Prince Edward County Council were privy to an impassioned deputation by young entrepreneur and self-described future changemaker Ramona Roblin and Hasting and Prince Edward District School Board (HPEDSB) Trustee, Bay of Quinte NDP Provincial Candidate Alison Kelly regarding period poverty and the desperate need to eliminate this societal ill.
Kelly introduced herself explaining she has been championing this cause for five years.
“In March 2018, I hosted the first period poverty party wherein a group of adults gathered at 555 Brewery to collect menstrual product donations, watch movies and talk about menstrual health,” explained Kelly. “In fall 2019, I sponsored then student trustee Madison Davis motion to provide menstrual products and gender- neutral bathrooms in all HPEDSB Schools.”
Roblin stressed that having easy access to period products is a right, not a privilege.
“Together, we can end period poverty in the county. Having access to period products is a basic human right. More than 800 million people worldwide menstruate daily, yet some cannot get what they need,” expressed Roblin. “According to research by Plan International Canada, in 2019 34 per cent of women and girls in in Canada often had to make budgetary sacrifices in order to afford menstrual products. Can you imagine having to choose between food for your family or period products?”
The deputation to council falls on the heels of a month long period product donation drive put on by Kelly’s Shop, Midtown Brewery and 555 Brewery. All told, over $10,000 worth of period products were raised along with almost $2,000 in cash.
“These products were delivered to schools, Prince Edward Learning Centre, Prince Edward Fitness and Aquatic Centre, the library, Mohawks of the Bay of Quinte and The ROC Youth Centre,” stated Kelly. “Ramona even loaded up her family’s car and recruited a driver so she could deliver products to the Ukraine drop off donation in Belleville. Four coin free menstrual product machines were also purchased and delivered to Prince Edward Collegiate Institute, Athol Elementary School, and C.M.L. Snider Elementary School.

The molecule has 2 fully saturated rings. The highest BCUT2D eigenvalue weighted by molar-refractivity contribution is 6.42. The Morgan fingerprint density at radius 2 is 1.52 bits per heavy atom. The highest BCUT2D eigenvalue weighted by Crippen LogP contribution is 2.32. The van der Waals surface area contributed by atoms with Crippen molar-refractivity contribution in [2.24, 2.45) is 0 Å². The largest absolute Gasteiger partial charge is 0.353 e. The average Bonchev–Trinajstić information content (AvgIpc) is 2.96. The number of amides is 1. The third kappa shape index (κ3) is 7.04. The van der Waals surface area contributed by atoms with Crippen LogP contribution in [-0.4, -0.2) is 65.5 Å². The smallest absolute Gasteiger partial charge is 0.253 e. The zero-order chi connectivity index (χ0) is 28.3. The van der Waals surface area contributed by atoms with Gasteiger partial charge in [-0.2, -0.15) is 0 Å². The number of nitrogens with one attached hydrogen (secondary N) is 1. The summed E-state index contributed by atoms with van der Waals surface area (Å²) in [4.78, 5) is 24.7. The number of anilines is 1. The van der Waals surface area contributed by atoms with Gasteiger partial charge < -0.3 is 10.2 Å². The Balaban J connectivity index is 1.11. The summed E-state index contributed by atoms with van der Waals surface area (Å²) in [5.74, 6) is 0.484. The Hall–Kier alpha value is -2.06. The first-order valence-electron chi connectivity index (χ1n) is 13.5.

Kelly noted their media coverage was so broad, an agency in Ottawa even requested a donation of products as well.
As Kelly recounted her first period poverty party five years ago, Roblin described a fun and informative time had by all the sixth annual event held on March 6th at 555 Brewery.
“We ate pizza, played games and talked about menstruation in a safe, judgement free place. We also talked about the need for period products in the homeless community, where they’re as basic a need as toilet paper and how homeless shelters and food banks are not often able to meet people’s needs in this regard,” Roblin said, adding that period products are not often on the minds of donors.
Not only is having access to period products a basic human right, Roblin pointed out lack of access to period products can lead to serious illness.
“Poverty can lead to people using the same pad or tampon for too long-perhaps days-causing infection or toxic shock syndrome, which can be fatal,” she said. “It can also lead to people making their own period products out of cardboard, toilet paper, newspaper and socks. We are calling on you to help us make period poverty history in Prince Edward County.”
Kelly finished by positing the best indication of the health of a community is how it’s most vulnerable are treated.
“The true health and heart of community can be viewed in how it views it’s most vulnerable and at times marginalized members of society,” she emphasized.
Kelly also noted several Ontario cities, such as Sarnia, Hamilton, Cambridge and London are all exploring sustainable ways to bridge the gaps in access for those in need of menstrual products.
Councillor Kate MacNaughton inquired as to the best way to move forward with this initiative.
“A good start would be to provide free menstrual products in public washrooms because that would help homeless people as well,” stated Roblin. “Public washrooms are all around so period products should be in every washroom regardless of gender. Every person that needs period products deserves them.”
Councillor Bill Roberts posed a question to Kelly, wondering if lack of access to menstrual products had tangible effects on local students.
“Just wondering, is there any data to indicate that lack of access to menstrual products may affect absenteeism or participation in school activities?” questioned Roberts.
While the Ontario Government has begun a pilot project to supply each school board with pads, Kelly noted these are limited in number and many students are still leaving school or not coming to school at all due to lack of access to period products.
“The provincial government provided pads to each school board…about three pads per student…There are students who will leave and not come back and there are students who have to choose not to come to school at all,” said Kelly.
Councillor Kate MacNaughton put an amendment on the floor that council direct staff to report back on the feasibility of a pilot project to end period poverty by providing menstrual products at community facilities.
The amendment was passed by council.